Dear Sister #4

Dear Sister,

I’m watching a few wispy clouds travel by my window. They appear like pool floats–moving ever so slightly–at the breeze’s discretion and direction.

What is the color of your skies today?

It’s the first week of December, holiday preparation in full swing. Which, signals my soul to ask how your soul is doing?

“How is the state of your soul, as we venture forward in the holiday season?”


I love talking traditions and trees. I like holiday decor, gift guides and Christmas cookie exchanges, just as much as the next.

Except for when  . . . when my heart was battered and holidays were h.a.r.d.

Then, I wanted to avoid the holidays like the plague.

It was as if I was allergic to them. Sneeze. Cough. Hives (literally, I’d get hives).

Allergic, somehow, to what everyone else was joyful about. It felt perplexing. Awkward. Ambivilent.

This year, it feels like, my ground is starting to smooth, somewhat. It is a terrain I’m not quite accustomed to. Yet, one I think I can manage–in a one foot in front of the other kind of way. Because it isn’t a returning to holidays before there was h.a.r.d. It is traveling a new arriving.

Either way, I, now, see things differently. Before I, only, noticed the sparkle of the lights. Now . . .I spot hidden tears tucked in the corner of the eye. Behind as half-hinted smile, I can sense a stronger sentiment, unspoken.

How is your soul, Dear Sister?

Anticipation can take on many personalities.

The holidays are a season loaded with feelings–of the best–of the worst. Sorrow collides with joy. Hope with despair. The meeting of the two is weighty, any which way you put it.

I noticed myself tensing up today. As if my body knows it is the holidays. My mind, my heart and my soul have decided and agreed to have a joy-filled holiday. A magical one. Not magical because it is perfect (as I used to wish it to be), rather magical because . . .  it is not perfect–and, still, we celebrate.

Sister, I’m always quite amazed at how we can make decisions–most resolute. And yet, our skin, our bones, our tissues try tell us otherwise. Reminding us in a most prickly, achey, itchy way, with past pain pushing out of our eyes.

I’m resolute on making memories and magic and enjoying the loved ones that I am with. Yet, I’ve also decided not to ignore my past pain. I let it come, so I can let it go.

I welcome sorrow to collide with joy.

Holidays are nostalgic, wouldn’t you agree? And nostalgia, as you know, always invites us back. Back to where it is we came from. Back to feelings, sights, smells, conversations, memories, and people. That is why holidays can be as heavy as a wet raincoat. Because we often can’t return to where it is we came from or to those we’ve lost.

Closure, it seems, comes easier on regular days. What we believe has been closed, has a way of busting wide open on holidays. And it turns out, or so I’m learning, that closure is a myth (this podcast on ambiguous grief is an excellent resource).

So, I say, stay open, Sister. Stay open to all the feelings. Bid them hello and, then, adieu. After all, a closed door is one that we cannot walk through.

We can hold happy. We can hold sad. God in His great goodness holds us.

Will you allow hope to collide with despair?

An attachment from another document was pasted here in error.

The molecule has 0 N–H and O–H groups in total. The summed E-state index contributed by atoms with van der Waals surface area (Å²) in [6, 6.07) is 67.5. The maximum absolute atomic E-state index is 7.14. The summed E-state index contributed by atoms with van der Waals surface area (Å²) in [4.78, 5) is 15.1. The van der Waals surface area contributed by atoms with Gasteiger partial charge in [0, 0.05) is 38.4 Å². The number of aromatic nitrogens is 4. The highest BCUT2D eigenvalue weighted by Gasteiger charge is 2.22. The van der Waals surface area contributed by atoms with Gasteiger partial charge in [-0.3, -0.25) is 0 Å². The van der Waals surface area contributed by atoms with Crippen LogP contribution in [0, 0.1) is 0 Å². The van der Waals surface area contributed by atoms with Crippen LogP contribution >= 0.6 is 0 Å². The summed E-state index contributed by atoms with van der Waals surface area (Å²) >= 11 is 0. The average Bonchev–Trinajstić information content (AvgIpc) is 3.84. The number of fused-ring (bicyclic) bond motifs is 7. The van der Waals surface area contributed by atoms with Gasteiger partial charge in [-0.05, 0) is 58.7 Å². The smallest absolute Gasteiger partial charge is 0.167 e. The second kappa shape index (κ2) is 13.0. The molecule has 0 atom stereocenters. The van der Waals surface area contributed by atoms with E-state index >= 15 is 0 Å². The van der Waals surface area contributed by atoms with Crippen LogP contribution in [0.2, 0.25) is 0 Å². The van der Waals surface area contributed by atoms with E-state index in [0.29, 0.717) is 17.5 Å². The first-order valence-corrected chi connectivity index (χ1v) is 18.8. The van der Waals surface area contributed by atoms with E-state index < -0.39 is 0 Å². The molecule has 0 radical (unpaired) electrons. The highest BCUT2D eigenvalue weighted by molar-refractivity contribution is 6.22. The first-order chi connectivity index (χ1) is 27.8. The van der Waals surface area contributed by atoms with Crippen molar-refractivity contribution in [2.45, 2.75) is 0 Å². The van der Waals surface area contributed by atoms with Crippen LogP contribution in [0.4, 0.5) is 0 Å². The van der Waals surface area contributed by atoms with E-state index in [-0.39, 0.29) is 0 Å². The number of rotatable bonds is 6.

It is this way through. The way forward. The way to a joy-filled holiday. To celebrate still or in spite of.


The sky has clouded over, completely. The blue above has been covered-like a swimming pool for winter. The air is heavy with moisture. I welcome the rain. I welcome the sun.

I welcome you to hope this holiday. To familiar ground or new. To a moment of looking back. To a season of joy. May it be magical because you choose. May it be bright because Christ is our light.


I’ve written an article “Celebrate the Season” for the latest issue of Life:Beautiful Magazine (pictured above). The piece offers practical ways to welcome Christmas and glorify Christ this season . . . reminding us that hope is not something that we conjure up or strive for–For if we abide in Christ, hope abides within us. You can pick up a copy at your local newsstand or order online.

Loads of Love,


PS- Write back (leave a comment).


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  • Joyce Ragan
    Commented on December 6th, 2018 at 7:27pm

    Tina, I lost my husband of 55 years in November. My 3 daughters lost their beloved Dad, we are going through times of grief, confusion, intolerance and real anxiety facing the Christmas season. I’m forwarding this post to them cause you have nailed what we are going through. Thank you for your thought.

  • Trina
    Commented on December 9th, 2018 at 7:57am

    Hello, Dear Joyce. I’m so very sorry for your loss and for your daughter’s. I’m glad to hear that my words resonated. I will be praying for you and your girls as you navigate Christmas. I love the verse in Isaiah that we often only reflect on during Christmas
    Isaiah 9:6
    “For to us a Child shall be born, to us a Son shall be given; And the government shall be upon His shoulder, And His name shall be called WONDERFUL COUNSELOR, Mighty God, Everlasting Father, PRINCE OF PEACE.”

    A few years ago, a family member died days before Christmas, my family was also suffering other forms of loss. I remember sitting in the Christmas Eve service at church feeling such despair–and then feeling shame because I should have been celebrating hope. I was reminded of this verse and saw it as I never had before. In those names of God I realized He was everything I needed in my grief. A counselor like no other. A Mighty God (strong and mighty to save), an Everlasting Father (never to leave, always there to guide and support), and the Prince of Peace–a prince who’s kingdom is peace–and he makes his home in my heart. Peace abiding within. I carried those words in my heart well beyond Christmas. I hope you find comfort and hope in them too.

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